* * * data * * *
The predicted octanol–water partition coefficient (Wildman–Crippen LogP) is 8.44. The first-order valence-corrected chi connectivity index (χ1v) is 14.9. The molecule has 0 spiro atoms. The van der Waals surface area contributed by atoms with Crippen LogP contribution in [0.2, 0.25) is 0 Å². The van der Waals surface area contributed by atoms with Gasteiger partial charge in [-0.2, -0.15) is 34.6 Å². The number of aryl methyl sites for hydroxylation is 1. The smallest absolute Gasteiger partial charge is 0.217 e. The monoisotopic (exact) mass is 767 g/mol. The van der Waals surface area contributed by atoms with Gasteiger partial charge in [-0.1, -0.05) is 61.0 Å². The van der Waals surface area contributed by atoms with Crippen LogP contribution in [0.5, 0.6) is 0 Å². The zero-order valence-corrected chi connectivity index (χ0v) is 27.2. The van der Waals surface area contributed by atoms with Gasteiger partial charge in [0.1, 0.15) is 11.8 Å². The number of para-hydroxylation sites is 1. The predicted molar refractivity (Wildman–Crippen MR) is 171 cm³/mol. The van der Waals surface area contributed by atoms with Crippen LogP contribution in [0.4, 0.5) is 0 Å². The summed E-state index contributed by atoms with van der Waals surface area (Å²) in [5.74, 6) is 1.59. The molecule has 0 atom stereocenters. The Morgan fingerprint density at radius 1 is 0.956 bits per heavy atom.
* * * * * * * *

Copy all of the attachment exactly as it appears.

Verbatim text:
The predicted octanol–water partition coefficient (Wildman–Crippen LogP) is 8.44. The first-order valence-corrected chi connectivity index (χ1v) is 14.9. The molecule has 0 spiro atoms. The van der Waals surface area contributed by atoms with Crippen LogP contribution in [0.2, 0.25) is 0 Å². The van der Waals surface area contributed by atoms with Gasteiger partial charge in [-0.2, -0.15) is 34.6 Å². The number of aryl methyl sites for hydroxylation is 1. The smallest absolute Gasteiger partial charge is 0.217 e. The monoisotopic (exact) mass is 767 g/mol. The van der Waals surface area contributed by atoms with Gasteiger partial charge in [-0.1, -0.05) is 61.0 Å². The van der Waals surface area contributed by atoms with Crippen LogP contribution in [0.5, 0.6) is 0 Å². The zero-order valence-corrected chi connectivity index (χ0v) is 27.2. The van der Waals surface area contributed by atoms with Gasteiger partial charge in [0.1, 0.15) is 11.8 Å². The number of para-hydroxylation sites is 1. The predicted molar refractivity (Wildman–Crippen MR) is 171 cm³/mol. The van der Waals surface area contributed by atoms with Crippen LogP contribution in [0.4, 0.5) is 0 Å². The summed E-state index contributed by atoms with van der Waals surface area (Å²) in [5.74, 6) is 1.59. The molecule has 0 atom stereocenters. The Morgan fingerprint density at radius 1 is 0.956 bits per heavy atom.